Friday, December 17, 2010

Schell School

To me, the most important part of the test is the final task: turning it in to the provost.  You have to look confident, almost dismissive, but not too much or they'll think you're fronting.  I don't know if they actually have a hidden score sheet somewhere grading my "attitude," but it's not really about the points at that moment.  It's a sense of propriety--an affirmation of what you are and what you stand for.  It's a test of who you are as a person: too arrogant and you're a bully; too timid and you're a coward, unfit for your position.

And here I am talking like it has anything to do with me or the provost, instead of the 14-year-old double-checking her work seven desks away from the desk I just coolly evacuated.  With my peripheral vision I can see her looking at me with her peripheral vision--looking for any tell, any indication that she needs to triple-check her work.  I try to give her every reason to believe she should.  I know how many mistakes I've made by correcting others--I'm trying to take luck out of the equation.

But either she's playing the same game or she has a great shot at winning.  She looks just as cool as me; her body language is almost enough to convince me she's only concentrating on the exam papers in front of her--in a couple years, she'll be perfect at it.

Ah yes, it usually is at this point--about two-thirds of the way to the provost's desk at the front of the class room, when he's just beginning to raise his eyes toward me as if he didn't hear me coming the whole way down from my desk--it's at this point I start to really scrutinize my decision to take the exam.  Maybe it's because I know I like the challenge too much, or maybe it's because I've never lost--but there's always a bolt of the darkest doubt that runs through me right before I make eye contact with my boss; right before he gives me that reassuring grin of his, as if to say, "Hey, it'll happen one day, and it'll be okay if today's the day."

I've talked with the other teachers about game strategy, and while I'm mildly interested in some of the things they do, some of it just feels downright unsportsmanlike to me.  They've got the numbers crunched: converting probability scores into grade values and letting the math make the decision for them.  I call one of my buddies Belichick because I think the only reason he teaches is to humiliate students--he's got the game worked out to a science and he is merciless.  Probably my second-most important test is suppressing the terrible smile when I'm looking at a student walk out of the exam room with tears in his eyes and Belichick walking stone-faced behind him: another notch in the belt, the bastard.

I don't play the game like that: I like to think I'm more honest.  Take the case at hand: she wanted an A and I was set on giving her a low-B.  Like a solid low-B.  If she wanted a high-B, I probably would have given it to her, but she wouldn't back down from A.  Well, them's fighting words in my corner of academia, and I hadn't taken an exam all year, anyway.  (See, now in retrospect I begin to wonder if she knew I was rarin' for a fight--now that the provost is looking dead at me, about two lightyears away from the moment I could have just given her an A and been done with it.)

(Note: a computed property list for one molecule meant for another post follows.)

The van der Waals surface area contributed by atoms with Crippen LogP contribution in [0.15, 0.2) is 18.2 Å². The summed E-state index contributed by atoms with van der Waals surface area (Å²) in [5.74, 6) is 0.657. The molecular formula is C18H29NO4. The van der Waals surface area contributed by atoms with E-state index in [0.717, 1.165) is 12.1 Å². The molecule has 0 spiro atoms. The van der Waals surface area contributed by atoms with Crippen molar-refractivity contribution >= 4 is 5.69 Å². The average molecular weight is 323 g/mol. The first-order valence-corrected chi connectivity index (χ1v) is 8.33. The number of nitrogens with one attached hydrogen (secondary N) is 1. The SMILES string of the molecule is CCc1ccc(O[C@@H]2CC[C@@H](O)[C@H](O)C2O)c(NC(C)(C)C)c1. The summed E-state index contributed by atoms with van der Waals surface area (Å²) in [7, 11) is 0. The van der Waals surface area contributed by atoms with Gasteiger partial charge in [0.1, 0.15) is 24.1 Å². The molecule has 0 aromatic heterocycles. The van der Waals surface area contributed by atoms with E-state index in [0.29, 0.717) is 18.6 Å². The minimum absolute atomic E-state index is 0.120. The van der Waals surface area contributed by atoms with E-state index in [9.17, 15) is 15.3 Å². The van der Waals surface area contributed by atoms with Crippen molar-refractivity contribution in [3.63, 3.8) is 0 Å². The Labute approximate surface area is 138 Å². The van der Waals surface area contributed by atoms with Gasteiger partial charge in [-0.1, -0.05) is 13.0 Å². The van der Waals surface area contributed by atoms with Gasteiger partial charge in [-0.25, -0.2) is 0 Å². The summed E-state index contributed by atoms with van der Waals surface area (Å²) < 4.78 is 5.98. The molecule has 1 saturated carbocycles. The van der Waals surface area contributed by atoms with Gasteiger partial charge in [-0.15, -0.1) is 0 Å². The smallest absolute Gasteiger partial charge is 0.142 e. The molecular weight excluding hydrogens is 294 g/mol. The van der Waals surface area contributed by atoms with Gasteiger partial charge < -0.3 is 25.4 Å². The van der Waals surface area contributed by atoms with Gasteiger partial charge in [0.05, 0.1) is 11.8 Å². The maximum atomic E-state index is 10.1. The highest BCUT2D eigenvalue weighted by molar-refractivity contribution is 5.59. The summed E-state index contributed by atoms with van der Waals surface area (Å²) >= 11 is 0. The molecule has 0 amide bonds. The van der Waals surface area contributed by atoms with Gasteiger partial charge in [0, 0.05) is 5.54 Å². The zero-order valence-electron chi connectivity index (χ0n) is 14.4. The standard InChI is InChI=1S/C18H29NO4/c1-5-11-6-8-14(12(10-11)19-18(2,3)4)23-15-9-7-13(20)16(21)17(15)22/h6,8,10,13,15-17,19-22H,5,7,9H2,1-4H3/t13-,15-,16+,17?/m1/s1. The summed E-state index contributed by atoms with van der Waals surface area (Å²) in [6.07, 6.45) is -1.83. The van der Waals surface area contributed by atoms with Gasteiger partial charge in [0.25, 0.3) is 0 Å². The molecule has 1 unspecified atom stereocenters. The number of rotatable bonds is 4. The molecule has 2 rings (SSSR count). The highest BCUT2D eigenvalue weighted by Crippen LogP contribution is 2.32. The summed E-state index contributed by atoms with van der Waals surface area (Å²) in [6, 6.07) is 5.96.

And even though I should have expected it, I get off-stride just a little bit--just enough for me to imagine her raising an eyebrow behind me.  Well, let her get cocky, I say.  I'm teaching Grade 21, so I've got a long way to go before I'm a student again.  Going back to Grade 20 wouldn't be so bad, especially coming in with a B in Grade 21.  A low-B.  Dammit!

Just like the best of rituals, from the darkest place I travel into a clearing.  I recalled all the studying I did before the test, all the mistakes I'd been making throughout the year that I corrected, the new knowledge I don't think I ever learned before.  Yeah, I know that's the whole point to why we play the game, but now--in this moment--all I worry about was whether or not I played the game well.

My secret is that I don't play the game at all.  Whether the student wants a low C or a high A, I do the best I can on every test, so there's no question which is mine.  A lot of other teachers bite their nails because they're playing the points, but I'm resting easy.  I'm confident in my work, because I respected my opponent.  I trained hard and I used every trick I have.  

I guess all this to say, if the provost comes back and tells us hers was the A exam, I'll take my B exam and go happily home, knowing that I'm a Grade 20 Language Arts teacher who has a low-B in Grade 21, and at the end of the day, that's not so bad.  I'll also be the first one to know that we're getting a new Grade 21 teacher next term, and who she is.  

And, when I'm ready, I'll get a rematch.  


Anonymous said...


Deacon said...

That sounds like a horrible way to grade. I may not be understanding how things work for that test but shouldn't a grade just be math, not politics?

Competition among teachers is the bane of student development.

Ferguson said...

We were taking a Language Arts test, not math.